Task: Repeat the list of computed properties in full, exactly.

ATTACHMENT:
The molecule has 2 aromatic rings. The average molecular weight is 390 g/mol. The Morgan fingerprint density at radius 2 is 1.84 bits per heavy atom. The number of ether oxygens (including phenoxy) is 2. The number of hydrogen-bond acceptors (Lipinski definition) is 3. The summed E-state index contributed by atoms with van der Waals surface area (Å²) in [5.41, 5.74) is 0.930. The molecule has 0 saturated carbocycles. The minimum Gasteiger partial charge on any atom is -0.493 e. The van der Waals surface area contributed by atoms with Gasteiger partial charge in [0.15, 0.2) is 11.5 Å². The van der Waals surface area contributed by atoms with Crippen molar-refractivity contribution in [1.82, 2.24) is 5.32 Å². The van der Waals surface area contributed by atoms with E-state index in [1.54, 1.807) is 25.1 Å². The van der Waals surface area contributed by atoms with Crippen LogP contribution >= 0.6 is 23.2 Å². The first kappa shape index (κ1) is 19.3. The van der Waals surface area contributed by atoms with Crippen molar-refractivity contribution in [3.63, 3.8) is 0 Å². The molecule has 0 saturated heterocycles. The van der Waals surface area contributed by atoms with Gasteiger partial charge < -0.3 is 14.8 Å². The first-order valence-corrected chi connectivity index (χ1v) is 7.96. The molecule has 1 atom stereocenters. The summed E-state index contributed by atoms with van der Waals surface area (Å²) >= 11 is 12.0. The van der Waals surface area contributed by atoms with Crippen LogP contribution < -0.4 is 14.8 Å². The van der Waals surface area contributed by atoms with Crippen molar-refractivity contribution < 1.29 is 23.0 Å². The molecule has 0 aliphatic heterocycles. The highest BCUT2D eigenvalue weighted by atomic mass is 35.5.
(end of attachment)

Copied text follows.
The molecule has 2 aromatic rings. The average molecular weight is 390 g/mol. The Morgan fingerprint density at radius 2 is 1.84 bits per heavy atom. The number of ether oxygens (including phenoxy) is 2. The number of hydrogen-bond acceptors (Lipinski definition) is 3. The summed E-state index contributed by atoms with van der Waals surface area (Å²) in [5.41, 5.74) is 0.930. The molecule has 0 saturated carbocycles. The minimum Gasteiger partial charge on any atom is -0.493 e. The van der Waals surface area contributed by atoms with Gasteiger partial charge in [0.15, 0.2) is 11.5 Å². The van der Waals surface area contributed by atoms with Crippen molar-refractivity contribution in [1.82, 2.24) is 5.32 Å². The van der Waals surface area contributed by atoms with E-state index in [1.54, 1.807) is 25.1 Å². The van der Waals surface area contributed by atoms with Crippen LogP contribution >= 0.6 is 23.2 Å². The first kappa shape index (κ1) is 19.3. The van der Waals surface area contributed by atoms with Crippen molar-refractivity contribution in [3.63, 3.8) is 0 Å². The molecule has 0 saturated heterocycles. The van der Waals surface area contributed by atoms with Gasteiger partial charge < -0.3 is 14.8 Å². The first-order valence-corrected chi connectivity index (χ1v) is 7.96. The molecule has 1 atom stereocenters. The summed E-state index contributed by atoms with van der Waals surface area (Å²) >= 11 is 12.0. The van der Waals surface area contributed by atoms with Crippen LogP contribution < -0.4 is 14.8 Å². The van der Waals surface area contributed by atoms with Crippen molar-refractivity contribution < 1.29 is 23.0 Å². The molecule has 0 aliphatic heterocycles. The highest BCUT2D eigenvalue weighted by atomic mass is 35.5.